CANBERRA -- Prime Minister Malcolm Turnbull has said the refugee resettlement swap deal with the United States has no time frame and no figure on the number of people it will apply to, hinting perhaps a "substantial" number of refugees will get to go to America.
What's also unknown is the impact of the incoming U.S. President Donald Trump, especially with his renowned anti-immigration, anti-Muslim stance.
The Turnbull Government announced Sunday a one-off deal with the U.S. to take "genuine" refugees languishing for perhaps more than three years in, or near, the Australian-funded processing centres on Papua New Guinea's Manus Island and Nauru.
"I have said it is a substantial number that would be eligible," Turnbull told Channel Nine's Today.
"The important thing now is for the American officials to do their work with the UNHCR."
More than 1,600 people, determined to be refugees, are being housed on Manus and Nauru with 370 refugees in Australia for medical treatment.
Under the deal, women and children would have priority, but few other details are available. The Prime Minister has confirmed the deal was struck earlier this year when Australia announced it would take an unknown number of refugees from Central America.
Turnbull: there are 1,600 on Nauru and Manus w refugee status who would be eligible, but number taken is matter for US #auspol— Paul Karp (@Paul_Karp) November 13, 2016
Viewing repeated questions by host Lisa Wilkinson as an "interrogation", the Prime Minister eventually said the refugee numbers would be a "matter for the United States".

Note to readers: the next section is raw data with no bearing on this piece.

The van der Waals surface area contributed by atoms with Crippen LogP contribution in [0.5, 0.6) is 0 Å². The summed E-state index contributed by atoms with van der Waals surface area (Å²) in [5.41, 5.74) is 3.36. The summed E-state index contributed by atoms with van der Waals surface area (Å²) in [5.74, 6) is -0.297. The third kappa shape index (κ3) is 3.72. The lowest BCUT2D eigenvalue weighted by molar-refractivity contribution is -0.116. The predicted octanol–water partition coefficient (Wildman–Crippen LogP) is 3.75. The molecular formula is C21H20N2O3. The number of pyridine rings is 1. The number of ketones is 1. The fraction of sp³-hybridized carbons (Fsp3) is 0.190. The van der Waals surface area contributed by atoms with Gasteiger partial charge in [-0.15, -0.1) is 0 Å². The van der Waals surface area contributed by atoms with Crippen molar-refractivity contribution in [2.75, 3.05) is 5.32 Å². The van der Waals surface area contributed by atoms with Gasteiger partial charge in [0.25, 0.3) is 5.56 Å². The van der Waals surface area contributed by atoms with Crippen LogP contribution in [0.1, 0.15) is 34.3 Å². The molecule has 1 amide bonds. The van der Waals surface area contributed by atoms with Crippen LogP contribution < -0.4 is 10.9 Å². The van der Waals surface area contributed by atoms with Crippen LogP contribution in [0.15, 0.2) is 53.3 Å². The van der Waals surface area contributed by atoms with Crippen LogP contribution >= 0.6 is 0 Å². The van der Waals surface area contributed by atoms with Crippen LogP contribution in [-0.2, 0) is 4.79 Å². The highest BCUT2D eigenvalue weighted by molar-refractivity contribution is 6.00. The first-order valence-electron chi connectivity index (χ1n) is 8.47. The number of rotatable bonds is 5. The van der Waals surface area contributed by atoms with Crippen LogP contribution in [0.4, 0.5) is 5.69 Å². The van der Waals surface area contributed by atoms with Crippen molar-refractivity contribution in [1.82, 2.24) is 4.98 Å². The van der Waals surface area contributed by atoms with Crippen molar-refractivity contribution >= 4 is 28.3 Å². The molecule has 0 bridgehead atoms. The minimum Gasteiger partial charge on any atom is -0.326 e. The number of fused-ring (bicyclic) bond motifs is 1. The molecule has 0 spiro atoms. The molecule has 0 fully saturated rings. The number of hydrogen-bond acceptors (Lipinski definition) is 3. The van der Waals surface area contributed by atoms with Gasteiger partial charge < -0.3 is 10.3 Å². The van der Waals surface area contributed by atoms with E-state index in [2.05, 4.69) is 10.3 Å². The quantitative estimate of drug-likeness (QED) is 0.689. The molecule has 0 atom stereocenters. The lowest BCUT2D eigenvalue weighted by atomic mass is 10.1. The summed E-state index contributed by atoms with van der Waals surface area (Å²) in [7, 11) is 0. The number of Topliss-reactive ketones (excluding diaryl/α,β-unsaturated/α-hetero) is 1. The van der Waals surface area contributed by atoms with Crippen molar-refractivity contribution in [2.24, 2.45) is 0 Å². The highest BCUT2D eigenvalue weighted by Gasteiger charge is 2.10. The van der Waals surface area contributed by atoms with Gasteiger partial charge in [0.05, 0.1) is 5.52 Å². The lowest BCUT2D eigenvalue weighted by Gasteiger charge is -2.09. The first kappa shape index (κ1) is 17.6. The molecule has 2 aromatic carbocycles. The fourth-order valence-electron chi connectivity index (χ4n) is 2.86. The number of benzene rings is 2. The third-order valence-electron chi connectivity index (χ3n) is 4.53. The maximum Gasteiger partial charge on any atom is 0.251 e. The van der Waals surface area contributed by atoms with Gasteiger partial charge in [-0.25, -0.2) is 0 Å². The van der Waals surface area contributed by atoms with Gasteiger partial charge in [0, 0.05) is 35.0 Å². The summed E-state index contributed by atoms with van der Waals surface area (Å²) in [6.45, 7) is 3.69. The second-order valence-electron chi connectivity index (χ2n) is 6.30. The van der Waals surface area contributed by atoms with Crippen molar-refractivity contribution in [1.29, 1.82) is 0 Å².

Those found not to be refugees are expected to return to their country of origin.
But will the deal be off in January when U.S. President Elect Donald Trump assumes office?
There is no certainty.
Turnbull told reporters on Monday he'd like to see this arrangement "proceed in a speedy manner", but talked up Australia's "very long history of cooperation with the United States".
"The United States has no closer ally. We have no closer ally," Turnbull stressed.
"So we have a very long history of cooperation with the United States where we, in matters of this kind, where we are able to pursue our mutual and our respective humanitarian and national security objectives."
Officially, the Turnbull Government is dealing with one U.S. administration at a time and it is still in negotiation with a number of unnamed countries over similar one-off deals.
Asked at a Sydney press conference how much the deal would cost, Turnbull said Australia would meet its own costs, but said, "I don't want to add any more to what I have said about the arrangements".
To assess the deal, U.S. officials will be coming to Australia and going to Manus and Nauru in "coming days".
Turnbull denies the "sugar is back on the table for people smugglers" pointing to boosted border patrol efforts in northern waters.
"What we are seeking is resettlement options for them that do not involve coming to Australia," Turnbull told Channel Seven's Sunrise.
"The one place they will never be resettled is here."
US resettlement deal brings relief then scepticism for refugees on Manus Island https://t.co/Xt8alYNNsk— Henry Belot (@Henry_Belot) November 13, 2016
Turnbull said the U.S. would take the Nauru and Manus Island refugees from its annual quota.
"They are simply managing the mix of their refugee intake, just as we are," Turnbull said.
Labor is supporting the deal in "in principle", saying it would hypocritical for the Opposition to oppose it when it appears to have many similarities to Labor "Malaysia Solution" deal.
However, it remains opposed to the Government's lifetime ban on boat refugees, which is yet to pass the Senate.
Turnbull has urged Labor to listen to the electorate and reverse course.
The United Nations refugee agency, UNHCR, is not a party to the deal, but will support it with concerns.
The UNHCR also points out refugees and asylum seekers have been "immensely damaged" by the years in detention.